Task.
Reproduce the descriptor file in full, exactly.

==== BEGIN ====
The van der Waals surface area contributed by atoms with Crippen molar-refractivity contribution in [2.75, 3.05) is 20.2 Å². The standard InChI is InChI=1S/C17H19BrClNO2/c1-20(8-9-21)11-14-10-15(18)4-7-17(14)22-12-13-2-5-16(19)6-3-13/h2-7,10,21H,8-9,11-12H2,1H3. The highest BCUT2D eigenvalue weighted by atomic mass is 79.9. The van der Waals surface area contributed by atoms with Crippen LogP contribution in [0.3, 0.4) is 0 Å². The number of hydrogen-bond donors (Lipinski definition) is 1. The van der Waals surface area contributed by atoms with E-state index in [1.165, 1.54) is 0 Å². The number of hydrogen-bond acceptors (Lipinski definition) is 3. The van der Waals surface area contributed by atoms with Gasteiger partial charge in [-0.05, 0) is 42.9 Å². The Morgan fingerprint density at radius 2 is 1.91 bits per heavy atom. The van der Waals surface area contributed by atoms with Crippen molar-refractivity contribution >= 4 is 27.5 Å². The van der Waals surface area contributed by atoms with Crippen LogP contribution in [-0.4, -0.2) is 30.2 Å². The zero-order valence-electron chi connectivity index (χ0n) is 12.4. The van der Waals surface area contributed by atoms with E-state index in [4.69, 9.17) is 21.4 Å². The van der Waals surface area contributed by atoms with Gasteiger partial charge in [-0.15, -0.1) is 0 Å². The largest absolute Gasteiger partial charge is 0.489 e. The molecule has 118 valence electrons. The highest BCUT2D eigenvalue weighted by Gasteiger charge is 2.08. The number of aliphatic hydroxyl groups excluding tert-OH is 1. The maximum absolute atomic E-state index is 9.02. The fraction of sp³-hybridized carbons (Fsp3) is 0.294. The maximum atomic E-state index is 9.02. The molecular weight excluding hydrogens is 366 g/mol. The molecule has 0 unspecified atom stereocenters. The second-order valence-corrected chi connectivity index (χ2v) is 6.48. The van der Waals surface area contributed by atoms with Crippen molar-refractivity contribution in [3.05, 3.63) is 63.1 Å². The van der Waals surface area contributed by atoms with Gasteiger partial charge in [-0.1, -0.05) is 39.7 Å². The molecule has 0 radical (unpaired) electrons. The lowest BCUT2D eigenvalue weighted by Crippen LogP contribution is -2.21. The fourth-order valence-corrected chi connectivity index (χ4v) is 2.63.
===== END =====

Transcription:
The van der Waals surface area contributed by atoms with Crippen molar-refractivity contribution in [2.75, 3.05) is 20.2 Å². The standard InChI is InChI=1S/C17H19BrClNO2/c1-20(8-9-21)11-14-10-15(18)4-7-17(14)22-12-13-2-5-16(19)6-3-13/h2-7,10,21H,8-9,11-12H2,1H3. The highest BCUT2D eigenvalue weighted by atomic mass is 79.9. The van der Waals surface area contributed by atoms with Crippen LogP contribution in [0.3, 0.4) is 0 Å². The number of hydrogen-bond donors (Lipinski definition) is 1. The van der Waals surface area contributed by atoms with E-state index in [1.165, 1.54) is 0 Å². The number of hydrogen-bond acceptors (Lipinski definition) is 3. The van der Waals surface area contributed by atoms with Gasteiger partial charge in [-0.05, 0) is 42.9 Å². The Morgan fingerprint density at radius 2 is 1.91 bits per heavy atom. The van der Waals surface area contributed by atoms with Crippen molar-refractivity contribution >= 4 is 27.5 Å². The van der Waals surface area contributed by atoms with Crippen LogP contribution in [-0.4, -0.2) is 30.2 Å². The zero-order valence-electron chi connectivity index (χ0n) is 12.4. The van der Waals surface area contributed by atoms with E-state index in [4.69, 9.17) is 21.4 Å². The van der Waals surface area contributed by atoms with Gasteiger partial charge in [-0.15, -0.1) is 0 Å². The largest absolute Gasteiger partial charge is 0.489 e. The molecule has 118 valence electrons. The highest BCUT2D eigenvalue weighted by Gasteiger charge is 2.08. The number of aliphatic hydroxyl groups excluding tert-OH is 1. The maximum absolute atomic E-state index is 9.02. The fraction of sp³-hybridized carbons (Fsp3) is 0.294. The maximum atomic E-state index is 9.02. The molecular weight excluding hydrogens is 366 g/mol. The molecule has 0 unspecified atom stereocenters. The second-order valence-corrected chi connectivity index (χ2v) is 6.48. The van der Waals surface area contributed by atoms with Crippen molar-refractivity contribution in [3.05, 3.63) is 63.1 Å². The van der Waals surface area contributed by atoms with Gasteiger partial charge in [-0.1, -0.05) is 39.7 Å². The molecule has 0 radical (unpaired) electrons. The lowest BCUT2D eigenvalue weighted by Crippen LogP contribution is -2.21. The fourth-order valence-corrected chi connectivity index (χ4v) is 2.63.